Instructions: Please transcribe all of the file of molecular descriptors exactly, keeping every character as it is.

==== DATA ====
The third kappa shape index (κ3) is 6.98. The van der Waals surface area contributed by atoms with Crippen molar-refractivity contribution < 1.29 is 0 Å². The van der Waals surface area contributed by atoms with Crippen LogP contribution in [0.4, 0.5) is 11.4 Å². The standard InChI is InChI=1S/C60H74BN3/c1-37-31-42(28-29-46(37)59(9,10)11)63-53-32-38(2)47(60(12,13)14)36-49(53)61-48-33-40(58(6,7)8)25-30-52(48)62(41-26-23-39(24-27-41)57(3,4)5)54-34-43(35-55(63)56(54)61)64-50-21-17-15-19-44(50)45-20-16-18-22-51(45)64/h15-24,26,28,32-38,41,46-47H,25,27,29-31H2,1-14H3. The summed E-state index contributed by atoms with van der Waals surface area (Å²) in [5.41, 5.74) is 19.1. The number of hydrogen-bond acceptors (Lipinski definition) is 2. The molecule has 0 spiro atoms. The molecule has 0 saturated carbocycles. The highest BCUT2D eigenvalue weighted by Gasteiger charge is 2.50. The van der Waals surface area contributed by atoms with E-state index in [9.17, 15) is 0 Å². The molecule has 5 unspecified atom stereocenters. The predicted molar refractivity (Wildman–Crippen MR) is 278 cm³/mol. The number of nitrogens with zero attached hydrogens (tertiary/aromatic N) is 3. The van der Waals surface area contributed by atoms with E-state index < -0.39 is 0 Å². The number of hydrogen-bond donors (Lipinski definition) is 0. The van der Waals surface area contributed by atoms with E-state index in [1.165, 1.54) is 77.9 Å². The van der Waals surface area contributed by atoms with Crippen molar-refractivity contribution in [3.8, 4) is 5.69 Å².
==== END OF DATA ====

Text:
The third kappa shape index (κ3) is 6.98. The van der Waals surface area contributed by atoms with Crippen molar-refractivity contribution < 1.29 is 0 Å². The van der Waals surface area contributed by atoms with Crippen LogP contribution in [0.4, 0.5) is 11.4 Å². The standard InChI is InChI=1S/C60H74BN3/c1-37-31-42(28-29-46(37)59(9,10)11)63-53-32-38(2)47(60(12,13)14)36-49(53)61-48-33-40(58(6,7)8)25-30-52(48)62(41-26-23-39(24-27-41)57(3,4)5)54-34-43(35-55(63)56(54)61)64-50-21-17-15-19-44(50)45-20-16-18-22-51(45)64/h15-24,26,28,32-38,41,46-47H,25,27,29-31H2,1-14H3. The summed E-state index contributed by atoms with van der Waals surface area (Å²) in [5.41, 5.74) is 19.1. The number of hydrogen-bond acceptors (Lipinski definition) is 2. The molecule has 0 spiro atoms. The molecule has 0 saturated carbocycles. The highest BCUT2D eigenvalue weighted by Gasteiger charge is 2.50. The van der Waals surface area contributed by atoms with E-state index in [9.17, 15) is 0 Å². The molecule has 5 unspecified atom stereocenters. The predicted molar refractivity (Wildman–Crippen MR) is 278 cm³/mol. The number of nitrogens with zero attached hydrogens (tertiary/aromatic N) is 3. The van der Waals surface area contributed by atoms with E-state index < -0.39 is 0 Å². The number of hydrogen-bond donors (Lipinski definition) is 0. The van der Waals surface area contributed by atoms with E-state index in [1.165, 1.54) is 77.9 Å². The van der Waals surface area contributed by atoms with Crippen molar-refractivity contribution in [3.8, 4) is 5.69 Å².